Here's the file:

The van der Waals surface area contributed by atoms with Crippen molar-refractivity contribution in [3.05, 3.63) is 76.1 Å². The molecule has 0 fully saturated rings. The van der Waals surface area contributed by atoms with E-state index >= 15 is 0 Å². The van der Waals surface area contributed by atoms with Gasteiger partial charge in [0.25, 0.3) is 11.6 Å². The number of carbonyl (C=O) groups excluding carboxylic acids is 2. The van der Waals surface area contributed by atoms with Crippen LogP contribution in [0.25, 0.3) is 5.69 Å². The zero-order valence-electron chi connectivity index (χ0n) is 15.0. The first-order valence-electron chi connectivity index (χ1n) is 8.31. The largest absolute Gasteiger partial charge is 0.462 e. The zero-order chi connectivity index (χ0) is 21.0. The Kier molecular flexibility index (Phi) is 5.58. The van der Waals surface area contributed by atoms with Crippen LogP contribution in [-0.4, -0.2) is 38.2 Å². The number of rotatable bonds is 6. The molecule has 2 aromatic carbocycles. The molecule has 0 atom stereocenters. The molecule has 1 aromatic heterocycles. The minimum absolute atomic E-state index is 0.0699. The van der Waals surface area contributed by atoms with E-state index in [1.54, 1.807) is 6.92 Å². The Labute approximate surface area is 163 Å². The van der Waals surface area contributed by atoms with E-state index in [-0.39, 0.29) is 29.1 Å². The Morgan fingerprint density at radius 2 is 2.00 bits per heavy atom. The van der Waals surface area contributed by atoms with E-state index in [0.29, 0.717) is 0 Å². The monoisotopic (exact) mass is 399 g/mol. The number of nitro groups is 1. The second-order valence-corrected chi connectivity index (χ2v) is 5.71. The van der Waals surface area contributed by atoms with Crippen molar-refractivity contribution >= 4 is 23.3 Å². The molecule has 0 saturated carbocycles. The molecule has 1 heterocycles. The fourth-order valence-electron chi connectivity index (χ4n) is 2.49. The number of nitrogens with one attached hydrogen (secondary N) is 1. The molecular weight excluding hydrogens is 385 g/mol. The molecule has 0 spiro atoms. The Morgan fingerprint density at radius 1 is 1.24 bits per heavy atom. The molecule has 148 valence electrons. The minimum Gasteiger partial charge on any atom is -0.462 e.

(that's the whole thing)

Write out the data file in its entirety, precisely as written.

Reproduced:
The van der Waals surface area contributed by atoms with Crippen molar-refractivity contribution in [3.05, 3.63) is 76.1 Å². The molecule has 0 fully saturated rings. The van der Waals surface area contributed by atoms with E-state index >= 15 is 0 Å². The van der Waals surface area contributed by atoms with Gasteiger partial charge in [0.25, 0.3) is 11.6 Å². The number of carbonyl (C=O) groups excluding carboxylic acids is 2. The van der Waals surface area contributed by atoms with Crippen LogP contribution in [0.25, 0.3) is 5.69 Å². The zero-order valence-electron chi connectivity index (χ0n) is 15.0. The first-order valence-electron chi connectivity index (χ1n) is 8.31. The largest absolute Gasteiger partial charge is 0.462 e. The zero-order chi connectivity index (χ0) is 21.0. The Kier molecular flexibility index (Phi) is 5.58. The van der Waals surface area contributed by atoms with Crippen LogP contribution in [-0.4, -0.2) is 38.2 Å². The number of rotatable bonds is 6. The molecule has 2 aromatic carbocycles. The molecule has 0 atom stereocenters. The molecule has 1 aromatic heterocycles. The minimum absolute atomic E-state index is 0.0699. The van der Waals surface area contributed by atoms with E-state index in [1.54, 1.807) is 6.92 Å². The Labute approximate surface area is 163 Å². The van der Waals surface area contributed by atoms with E-state index in [-0.39, 0.29) is 29.1 Å². The Morgan fingerprint density at radius 2 is 2.00 bits per heavy atom. The van der Waals surface area contributed by atoms with E-state index in [0.29, 0.717) is 0 Å². The monoisotopic (exact) mass is 399 g/mol. The number of nitro groups is 1. The second-order valence-corrected chi connectivity index (χ2v) is 5.71. The van der Waals surface area contributed by atoms with Crippen molar-refractivity contribution >= 4 is 23.3 Å². The molecule has 0 saturated carbocycles. The molecule has 1 heterocycles. The fourth-order valence-electron chi connectivity index (χ4n) is 2.49. The number of nitrogens with one attached hydrogen (secondary N) is 1. The molecular weight excluding hydrogens is 385 g/mol. The molecule has 0 spiro atoms. The Morgan fingerprint density at radius 1 is 1.24 bits per heavy atom. The molecule has 148 valence electrons. The minimum Gasteiger partial charge on any atom is -0.462 e.